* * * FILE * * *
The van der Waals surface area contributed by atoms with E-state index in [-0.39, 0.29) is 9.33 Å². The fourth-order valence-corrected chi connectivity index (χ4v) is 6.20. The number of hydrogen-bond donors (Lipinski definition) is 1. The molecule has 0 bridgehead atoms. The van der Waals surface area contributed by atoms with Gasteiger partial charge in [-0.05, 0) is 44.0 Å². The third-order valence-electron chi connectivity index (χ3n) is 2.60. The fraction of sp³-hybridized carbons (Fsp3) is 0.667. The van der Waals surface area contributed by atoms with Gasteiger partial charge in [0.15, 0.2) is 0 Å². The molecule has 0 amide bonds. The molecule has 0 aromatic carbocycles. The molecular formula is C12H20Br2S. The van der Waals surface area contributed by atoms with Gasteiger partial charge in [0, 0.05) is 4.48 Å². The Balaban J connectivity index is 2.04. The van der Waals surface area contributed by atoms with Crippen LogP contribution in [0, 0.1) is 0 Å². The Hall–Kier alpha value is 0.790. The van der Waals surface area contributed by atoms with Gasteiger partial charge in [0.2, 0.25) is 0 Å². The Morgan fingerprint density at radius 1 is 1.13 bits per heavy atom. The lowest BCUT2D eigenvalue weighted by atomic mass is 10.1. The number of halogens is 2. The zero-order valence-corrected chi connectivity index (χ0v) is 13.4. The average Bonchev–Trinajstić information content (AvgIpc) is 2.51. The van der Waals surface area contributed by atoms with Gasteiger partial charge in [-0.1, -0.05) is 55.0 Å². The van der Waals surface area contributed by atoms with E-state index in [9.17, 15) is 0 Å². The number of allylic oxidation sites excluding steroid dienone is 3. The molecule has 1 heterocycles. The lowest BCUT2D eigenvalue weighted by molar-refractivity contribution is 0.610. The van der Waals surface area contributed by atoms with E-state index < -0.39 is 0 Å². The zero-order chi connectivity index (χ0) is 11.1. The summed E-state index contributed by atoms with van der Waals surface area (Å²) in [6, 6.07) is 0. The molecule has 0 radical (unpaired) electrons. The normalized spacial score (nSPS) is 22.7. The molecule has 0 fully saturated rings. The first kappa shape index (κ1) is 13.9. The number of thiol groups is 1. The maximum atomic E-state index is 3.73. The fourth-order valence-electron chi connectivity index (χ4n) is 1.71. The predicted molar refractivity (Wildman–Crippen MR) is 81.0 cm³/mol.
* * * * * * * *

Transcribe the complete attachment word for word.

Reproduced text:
The van der Waals surface area contributed by atoms with E-state index in [-0.39, 0.29) is 9.33 Å². The fourth-order valence-corrected chi connectivity index (χ4v) is 6.20. The number of hydrogen-bond donors (Lipinski definition) is 1. The molecule has 0 bridgehead atoms. The van der Waals surface area contributed by atoms with Gasteiger partial charge in [-0.05, 0) is 44.0 Å². The third-order valence-electron chi connectivity index (χ3n) is 2.60. The fraction of sp³-hybridized carbons (Fsp3) is 0.667. The van der Waals surface area contributed by atoms with Gasteiger partial charge in [0.15, 0.2) is 0 Å². The molecule has 0 amide bonds. The molecule has 0 aromatic carbocycles. The molecular formula is C12H20Br2S. The van der Waals surface area contributed by atoms with Gasteiger partial charge in [0, 0.05) is 4.48 Å². The Balaban J connectivity index is 2.04. The van der Waals surface area contributed by atoms with Crippen LogP contribution in [0, 0.1) is 0 Å². The Hall–Kier alpha value is 0.790. The van der Waals surface area contributed by atoms with Gasteiger partial charge in [0.2, 0.25) is 0 Å². The Morgan fingerprint density at radius 1 is 1.13 bits per heavy atom. The lowest BCUT2D eigenvalue weighted by atomic mass is 10.1. The number of halogens is 2. The zero-order valence-corrected chi connectivity index (χ0v) is 13.4. The average Bonchev–Trinajstić information content (AvgIpc) is 2.51. The van der Waals surface area contributed by atoms with Gasteiger partial charge in [-0.1, -0.05) is 55.0 Å². The van der Waals surface area contributed by atoms with E-state index in [9.17, 15) is 0 Å². The number of allylic oxidation sites excluding steroid dienone is 3. The molecule has 1 heterocycles. The lowest BCUT2D eigenvalue weighted by molar-refractivity contribution is 0.610. The van der Waals surface area contributed by atoms with E-state index < -0.39 is 0 Å². The zero-order chi connectivity index (χ0) is 11.1. The summed E-state index contributed by atoms with van der Waals surface area (Å²) in [6, 6.07) is 0. The molecule has 0 radical (unpaired) electrons. The normalized spacial score (nSPS) is 22.7. The molecule has 0 fully saturated rings. The first kappa shape index (κ1) is 13.9. The number of thiol groups is 1. The maximum atomic E-state index is 3.73. The fourth-order valence-electron chi connectivity index (χ4n) is 1.71. The predicted molar refractivity (Wildman–Crippen MR) is 81.0 cm³/mol.